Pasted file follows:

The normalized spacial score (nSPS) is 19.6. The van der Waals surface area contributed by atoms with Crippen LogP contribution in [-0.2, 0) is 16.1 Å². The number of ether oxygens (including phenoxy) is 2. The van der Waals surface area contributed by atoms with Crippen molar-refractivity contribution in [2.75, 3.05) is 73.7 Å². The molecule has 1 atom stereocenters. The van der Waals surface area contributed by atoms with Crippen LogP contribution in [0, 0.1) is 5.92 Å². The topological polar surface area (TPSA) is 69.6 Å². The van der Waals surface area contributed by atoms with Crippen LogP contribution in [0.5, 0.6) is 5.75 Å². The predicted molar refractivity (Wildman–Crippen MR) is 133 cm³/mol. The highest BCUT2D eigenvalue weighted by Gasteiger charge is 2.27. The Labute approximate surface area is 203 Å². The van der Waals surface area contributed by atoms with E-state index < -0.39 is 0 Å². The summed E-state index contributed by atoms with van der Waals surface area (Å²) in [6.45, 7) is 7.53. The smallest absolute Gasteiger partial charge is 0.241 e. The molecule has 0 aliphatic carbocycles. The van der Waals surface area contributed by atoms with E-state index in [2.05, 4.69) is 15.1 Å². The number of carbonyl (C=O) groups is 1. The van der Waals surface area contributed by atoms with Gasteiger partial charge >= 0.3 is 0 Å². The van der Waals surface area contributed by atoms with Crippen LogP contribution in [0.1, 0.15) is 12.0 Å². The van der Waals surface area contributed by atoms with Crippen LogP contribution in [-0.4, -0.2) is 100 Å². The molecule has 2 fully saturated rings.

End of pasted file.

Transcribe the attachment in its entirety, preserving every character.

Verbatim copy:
The normalized spacial score (nSPS) is 19.6. The van der Waals surface area contributed by atoms with Crippen LogP contribution in [-0.2, 0) is 16.1 Å². The number of ether oxygens (including phenoxy) is 2. The van der Waals surface area contributed by atoms with Crippen molar-refractivity contribution in [2.75, 3.05) is 73.7 Å². The molecule has 1 atom stereocenters. The van der Waals surface area contributed by atoms with Crippen LogP contribution in [0, 0.1) is 5.92 Å². The topological polar surface area (TPSA) is 69.6 Å². The van der Waals surface area contributed by atoms with Crippen LogP contribution in [0.5, 0.6) is 5.75 Å². The predicted molar refractivity (Wildman–Crippen MR) is 133 cm³/mol. The highest BCUT2D eigenvalue weighted by Gasteiger charge is 2.27. The Labute approximate surface area is 203 Å². The van der Waals surface area contributed by atoms with E-state index < -0.39 is 0 Å². The summed E-state index contributed by atoms with van der Waals surface area (Å²) in [6.45, 7) is 7.53. The smallest absolute Gasteiger partial charge is 0.241 e. The molecule has 0 aliphatic carbocycles. The van der Waals surface area contributed by atoms with E-state index in [2.05, 4.69) is 15.1 Å². The number of carbonyl (C=O) groups is 1. The van der Waals surface area contributed by atoms with Gasteiger partial charge >= 0.3 is 0 Å². The van der Waals surface area contributed by atoms with Crippen LogP contribution in [0.1, 0.15) is 12.0 Å². The van der Waals surface area contributed by atoms with Crippen LogP contribution in [-0.4, -0.2) is 100 Å². The molecule has 2 fully saturated rings.